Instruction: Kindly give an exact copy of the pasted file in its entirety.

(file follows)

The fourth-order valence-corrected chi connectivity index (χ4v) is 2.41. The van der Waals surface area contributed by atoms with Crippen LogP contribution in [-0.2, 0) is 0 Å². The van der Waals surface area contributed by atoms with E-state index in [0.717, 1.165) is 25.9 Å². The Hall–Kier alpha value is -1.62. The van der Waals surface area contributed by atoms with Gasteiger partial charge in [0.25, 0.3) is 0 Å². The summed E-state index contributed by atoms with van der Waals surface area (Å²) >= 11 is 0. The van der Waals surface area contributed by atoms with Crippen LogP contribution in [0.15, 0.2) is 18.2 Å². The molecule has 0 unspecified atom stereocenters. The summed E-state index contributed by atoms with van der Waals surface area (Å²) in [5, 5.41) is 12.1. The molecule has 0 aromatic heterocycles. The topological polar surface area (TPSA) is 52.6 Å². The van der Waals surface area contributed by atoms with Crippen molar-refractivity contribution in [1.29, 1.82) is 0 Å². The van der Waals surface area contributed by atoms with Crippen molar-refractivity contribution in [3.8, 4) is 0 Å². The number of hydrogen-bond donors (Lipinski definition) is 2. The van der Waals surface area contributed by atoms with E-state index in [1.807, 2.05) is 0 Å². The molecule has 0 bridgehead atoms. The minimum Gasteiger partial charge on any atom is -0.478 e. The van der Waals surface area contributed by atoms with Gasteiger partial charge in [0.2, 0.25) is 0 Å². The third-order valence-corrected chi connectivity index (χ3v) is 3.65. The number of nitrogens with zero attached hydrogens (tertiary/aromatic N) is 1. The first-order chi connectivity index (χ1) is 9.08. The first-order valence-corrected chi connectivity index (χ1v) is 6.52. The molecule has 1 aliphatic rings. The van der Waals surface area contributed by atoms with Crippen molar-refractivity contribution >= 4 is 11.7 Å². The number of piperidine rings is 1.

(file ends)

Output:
The fourth-order valence-corrected chi connectivity index (χ4v) is 2.41. The van der Waals surface area contributed by atoms with Crippen LogP contribution in [-0.2, 0) is 0 Å². The van der Waals surface area contributed by atoms with E-state index in [0.717, 1.165) is 25.9 Å². The Hall–Kier alpha value is -1.62. The van der Waals surface area contributed by atoms with Gasteiger partial charge in [0.25, 0.3) is 0 Å². The summed E-state index contributed by atoms with van der Waals surface area (Å²) >= 11 is 0. The van der Waals surface area contributed by atoms with Crippen LogP contribution in [0.15, 0.2) is 18.2 Å². The molecule has 0 unspecified atom stereocenters. The summed E-state index contributed by atoms with van der Waals surface area (Å²) in [5, 5.41) is 12.1. The molecule has 0 aromatic heterocycles. The topological polar surface area (TPSA) is 52.6 Å². The van der Waals surface area contributed by atoms with Crippen molar-refractivity contribution in [1.29, 1.82) is 0 Å². The van der Waals surface area contributed by atoms with Crippen molar-refractivity contribution in [3.8, 4) is 0 Å². The number of hydrogen-bond donors (Lipinski definition) is 2. The van der Waals surface area contributed by atoms with E-state index in [1.807, 2.05) is 0 Å². The molecule has 0 bridgehead atoms. The minimum Gasteiger partial charge on any atom is -0.478 e. The van der Waals surface area contributed by atoms with Gasteiger partial charge in [0.2, 0.25) is 0 Å². The third-order valence-corrected chi connectivity index (χ3v) is 3.65. The number of nitrogens with zero attached hydrogens (tertiary/aromatic N) is 1. The first-order chi connectivity index (χ1) is 9.08. The first-order valence-corrected chi connectivity index (χ1v) is 6.52. The molecule has 1 aliphatic rings. The van der Waals surface area contributed by atoms with Crippen molar-refractivity contribution >= 4 is 11.7 Å². The number of piperidine rings is 1.